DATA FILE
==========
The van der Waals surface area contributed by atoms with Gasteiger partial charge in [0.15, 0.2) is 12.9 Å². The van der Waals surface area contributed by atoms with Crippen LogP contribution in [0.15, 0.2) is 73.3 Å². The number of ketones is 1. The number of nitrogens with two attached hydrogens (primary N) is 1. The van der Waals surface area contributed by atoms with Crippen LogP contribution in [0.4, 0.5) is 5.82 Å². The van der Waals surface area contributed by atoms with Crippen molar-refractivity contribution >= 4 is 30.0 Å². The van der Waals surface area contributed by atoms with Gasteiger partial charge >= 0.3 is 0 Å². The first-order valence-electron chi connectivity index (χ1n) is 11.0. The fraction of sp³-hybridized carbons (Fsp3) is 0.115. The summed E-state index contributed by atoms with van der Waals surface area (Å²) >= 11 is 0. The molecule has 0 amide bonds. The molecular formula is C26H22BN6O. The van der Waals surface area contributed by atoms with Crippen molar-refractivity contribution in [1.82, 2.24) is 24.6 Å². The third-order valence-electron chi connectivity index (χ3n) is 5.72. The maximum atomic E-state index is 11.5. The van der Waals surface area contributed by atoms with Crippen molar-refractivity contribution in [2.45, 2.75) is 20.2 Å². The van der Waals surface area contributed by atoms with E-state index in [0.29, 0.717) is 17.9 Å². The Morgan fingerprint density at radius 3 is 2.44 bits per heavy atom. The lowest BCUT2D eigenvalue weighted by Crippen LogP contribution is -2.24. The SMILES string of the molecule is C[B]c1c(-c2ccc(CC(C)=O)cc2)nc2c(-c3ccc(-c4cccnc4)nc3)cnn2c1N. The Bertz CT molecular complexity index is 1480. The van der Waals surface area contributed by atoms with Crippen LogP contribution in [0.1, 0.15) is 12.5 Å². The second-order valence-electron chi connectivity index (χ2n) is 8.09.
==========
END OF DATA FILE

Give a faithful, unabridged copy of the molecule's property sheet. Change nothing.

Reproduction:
The van der Waals surface area contributed by atoms with Gasteiger partial charge in [0.15, 0.2) is 12.9 Å². The van der Waals surface area contributed by atoms with Crippen LogP contribution in [0.15, 0.2) is 73.3 Å². The number of ketones is 1. The number of nitrogens with two attached hydrogens (primary N) is 1. The van der Waals surface area contributed by atoms with Crippen LogP contribution in [0.4, 0.5) is 5.82 Å². The van der Waals surface area contributed by atoms with Crippen molar-refractivity contribution >= 4 is 30.0 Å². The van der Waals surface area contributed by atoms with Gasteiger partial charge >= 0.3 is 0 Å². The first-order valence-electron chi connectivity index (χ1n) is 11.0. The fraction of sp³-hybridized carbons (Fsp3) is 0.115. The summed E-state index contributed by atoms with van der Waals surface area (Å²) >= 11 is 0. The molecule has 0 amide bonds. The molecular formula is C26H22BN6O. The van der Waals surface area contributed by atoms with Crippen molar-refractivity contribution in [1.82, 2.24) is 24.6 Å². The third-order valence-electron chi connectivity index (χ3n) is 5.72. The maximum atomic E-state index is 11.5. The van der Waals surface area contributed by atoms with Crippen molar-refractivity contribution in [2.45, 2.75) is 20.2 Å². The van der Waals surface area contributed by atoms with E-state index in [0.29, 0.717) is 17.9 Å². The Morgan fingerprint density at radius 3 is 2.44 bits per heavy atom. The lowest BCUT2D eigenvalue weighted by Crippen LogP contribution is -2.24. The SMILES string of the molecule is C[B]c1c(-c2ccc(CC(C)=O)cc2)nc2c(-c3ccc(-c4cccnc4)nc3)cnn2c1N. The Bertz CT molecular complexity index is 1480. The van der Waals surface area contributed by atoms with Crippen LogP contribution in [0.1, 0.15) is 12.5 Å². The second-order valence-electron chi connectivity index (χ2n) is 8.09.